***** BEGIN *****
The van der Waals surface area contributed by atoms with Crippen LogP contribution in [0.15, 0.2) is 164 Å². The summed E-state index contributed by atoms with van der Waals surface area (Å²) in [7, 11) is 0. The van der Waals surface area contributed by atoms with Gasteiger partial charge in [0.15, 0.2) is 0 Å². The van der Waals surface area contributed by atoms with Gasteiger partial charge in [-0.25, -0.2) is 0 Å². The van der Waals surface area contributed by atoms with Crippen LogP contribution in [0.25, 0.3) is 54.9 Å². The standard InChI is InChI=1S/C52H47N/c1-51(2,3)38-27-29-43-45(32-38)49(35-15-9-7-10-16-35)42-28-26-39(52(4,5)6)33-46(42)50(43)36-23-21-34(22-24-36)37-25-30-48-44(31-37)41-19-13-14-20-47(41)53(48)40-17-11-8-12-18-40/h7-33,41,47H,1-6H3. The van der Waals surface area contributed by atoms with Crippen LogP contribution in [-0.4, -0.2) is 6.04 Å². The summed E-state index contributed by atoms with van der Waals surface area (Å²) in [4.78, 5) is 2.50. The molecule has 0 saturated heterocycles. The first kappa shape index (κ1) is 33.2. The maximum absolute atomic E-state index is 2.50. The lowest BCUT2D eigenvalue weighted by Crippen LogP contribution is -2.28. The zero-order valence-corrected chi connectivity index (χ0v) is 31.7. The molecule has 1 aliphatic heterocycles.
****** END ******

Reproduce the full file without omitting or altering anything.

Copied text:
The van der Waals surface area contributed by atoms with Crippen LogP contribution in [0.15, 0.2) is 164 Å². The summed E-state index contributed by atoms with van der Waals surface area (Å²) in [7, 11) is 0. The van der Waals surface area contributed by atoms with Gasteiger partial charge in [0.15, 0.2) is 0 Å². The van der Waals surface area contributed by atoms with Gasteiger partial charge in [-0.25, -0.2) is 0 Å². The van der Waals surface area contributed by atoms with Crippen LogP contribution in [0.25, 0.3) is 54.9 Å². The standard InChI is InChI=1S/C52H47N/c1-51(2,3)38-27-29-43-45(32-38)49(35-15-9-7-10-16-35)42-28-26-39(52(4,5)6)33-46(42)50(43)36-23-21-34(22-24-36)37-25-30-48-44(31-37)41-19-13-14-20-47(41)53(48)40-17-11-8-12-18-40/h7-33,41,47H,1-6H3. The van der Waals surface area contributed by atoms with Crippen LogP contribution in [-0.4, -0.2) is 6.04 Å². The summed E-state index contributed by atoms with van der Waals surface area (Å²) in [4.78, 5) is 2.50. The molecule has 0 saturated heterocycles. The first kappa shape index (κ1) is 33.2. The maximum absolute atomic E-state index is 2.50. The lowest BCUT2D eigenvalue weighted by Crippen LogP contribution is -2.28. The zero-order valence-corrected chi connectivity index (χ0v) is 31.7. The molecule has 1 aliphatic heterocycles.